Financial crime over the last 30 years has increasingly become of concern to governments throughout the world. This concern arises from a variety of issues because the impact of financial crime varies in different contexts. It is today widely recognised that the prevalence of economically motivated crime in many societies is a substantial threat to the development of economies and their stability.
It is possible to divide financial crime into two essentially different, although closely related, types of conduct.
First, there are those activities that dishonestly generate wealth for those engaged in the conduct in question. For example, the exploitation of insider information or the acquisition of another person’s property by deceit will invariably be done with the intention of securing a material benefit. Alternatively, a person may engage in deceit to secure material benefit for another.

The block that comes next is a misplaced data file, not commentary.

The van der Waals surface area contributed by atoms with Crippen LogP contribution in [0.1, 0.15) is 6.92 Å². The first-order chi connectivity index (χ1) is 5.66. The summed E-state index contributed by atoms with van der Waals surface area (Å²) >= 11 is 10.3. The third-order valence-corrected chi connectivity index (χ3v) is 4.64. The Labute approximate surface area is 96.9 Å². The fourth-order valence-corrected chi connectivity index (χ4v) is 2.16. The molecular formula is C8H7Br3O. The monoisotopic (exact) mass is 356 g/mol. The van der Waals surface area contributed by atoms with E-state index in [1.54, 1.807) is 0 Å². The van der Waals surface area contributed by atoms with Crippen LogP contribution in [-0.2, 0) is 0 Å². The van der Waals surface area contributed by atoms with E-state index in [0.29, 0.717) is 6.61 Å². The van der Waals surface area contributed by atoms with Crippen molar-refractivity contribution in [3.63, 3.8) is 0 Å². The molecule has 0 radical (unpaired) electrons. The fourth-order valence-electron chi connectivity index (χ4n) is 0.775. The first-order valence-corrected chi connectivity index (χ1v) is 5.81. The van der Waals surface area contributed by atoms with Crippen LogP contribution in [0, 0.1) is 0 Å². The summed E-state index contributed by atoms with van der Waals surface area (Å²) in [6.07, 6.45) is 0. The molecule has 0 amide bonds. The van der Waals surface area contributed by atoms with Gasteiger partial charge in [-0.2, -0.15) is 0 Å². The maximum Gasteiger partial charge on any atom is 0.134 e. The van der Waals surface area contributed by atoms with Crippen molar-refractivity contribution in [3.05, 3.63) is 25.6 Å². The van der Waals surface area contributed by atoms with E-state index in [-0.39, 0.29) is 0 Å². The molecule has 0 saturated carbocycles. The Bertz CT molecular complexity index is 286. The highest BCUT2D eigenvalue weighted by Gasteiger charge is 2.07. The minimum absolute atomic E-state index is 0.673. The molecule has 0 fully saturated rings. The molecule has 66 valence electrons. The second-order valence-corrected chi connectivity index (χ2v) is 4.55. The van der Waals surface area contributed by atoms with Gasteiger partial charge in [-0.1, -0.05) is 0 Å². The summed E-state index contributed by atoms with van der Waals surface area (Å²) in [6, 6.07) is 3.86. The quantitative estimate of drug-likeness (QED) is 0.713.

Second, there are also financial crimes that do not involve the dishonest taking of a benefit, but that protect a benefit that has already been obtained or to facilitate the taking of such benefit. An example of such conduct is where someone attempts to launder criminal proceeds of another offence in order to place the proceeds beyond the reach of the law.
A-Z of Financial Fraud
To help understand which type of financial fraud you’ve been affected by, we’ve categorised them into an alphabetical list.